In the wake of lawsuits against USA Swimming because of alleged sexual misconduct toward female athletes by their male coaches, veteran swimming officials Ken Stopkotte and Michael Saltzstein say that they have been denied work and important positions at meets because they spoke out against it. Stopkotte and Saltzstein have filed a complaint saying that because they protested what they saw as a “culture of sexual misconduct by coaches,” they have been victims of retaliation by USA Swimming.
Since the Beijing Olympics in 2008, USA Swimming has faced at least four civil cases, all dealing with some form of sexual harassment on the part of male coaches toward female swimmers. The latest case was filed in late April; a 21-year-old female swimmer from Kansas claimed that her coach sexually “groomed her, and made sexual comments and suggestions,” from the summer of 2006 to the winter of 2007. At the time, she was 17. In January, Andrew King, a coach whose career spanned 40 years, pleaded no contest to charges of molesting a 14-year-old girl, and two other women who he coached in the 1980s and 1990s. The problem seems to be disturbingly widespread: according to an ABC News 20/20 report that aired earlier in April, at least 36 coaches have been banned over the past ten years by the NGB for sexual misconduct. Other coaches admitted to videotaping female swimmers while they showered.
Saltzstein had suggested a variety of interventions to prevent further behavior of this kind, including “requiring two adults to be present for any interaction with a youth swimmer, prohibiting any coach from giving prerace rubdowns to an athlete unless certified to do so and requiring the reporting of any abuse as a condition of USA Swimming membership.”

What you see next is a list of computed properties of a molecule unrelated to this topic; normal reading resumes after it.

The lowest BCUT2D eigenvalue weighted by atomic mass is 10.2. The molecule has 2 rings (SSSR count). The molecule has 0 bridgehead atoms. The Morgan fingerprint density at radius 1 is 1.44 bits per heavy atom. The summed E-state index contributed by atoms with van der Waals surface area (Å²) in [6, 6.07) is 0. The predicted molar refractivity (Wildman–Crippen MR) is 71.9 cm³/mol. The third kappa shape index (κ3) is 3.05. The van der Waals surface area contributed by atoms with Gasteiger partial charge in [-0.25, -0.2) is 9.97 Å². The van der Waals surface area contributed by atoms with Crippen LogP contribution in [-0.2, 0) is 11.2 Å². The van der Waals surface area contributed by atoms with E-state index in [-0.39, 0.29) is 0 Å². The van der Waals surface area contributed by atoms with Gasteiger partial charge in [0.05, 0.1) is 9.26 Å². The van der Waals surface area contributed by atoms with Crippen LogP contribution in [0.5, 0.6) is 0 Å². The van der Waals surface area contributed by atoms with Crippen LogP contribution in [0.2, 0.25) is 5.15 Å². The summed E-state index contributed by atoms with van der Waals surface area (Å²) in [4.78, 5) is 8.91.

Stopkotte says that he was deemed ineligible to coach a team after speaking to reporters from 20/20. According to the complaint, neither Saltzstein nor Stopkotte were given the opportunity for a hearing with USA Swimming.
The most disturbing part of this, for me, is the inherent power imbalance between coaches and swimmers, especially when the swimmers are very young women. And regardless of whether Stopkotte and Saltzstein are being targeted for their actions (there’s no way to know at this point), they certainly should be commended for speaking out. Young women placed in intensive and physically taxing sports may not know what their boundaries are allowed to be, especially if their coaches are much older; in situations like that, it may be very hard to say no (and they may not even know that they can). In the wake of all of these allegations, USA Swimming owes it to its athletes to investigate this problem swiftly and rigorously.
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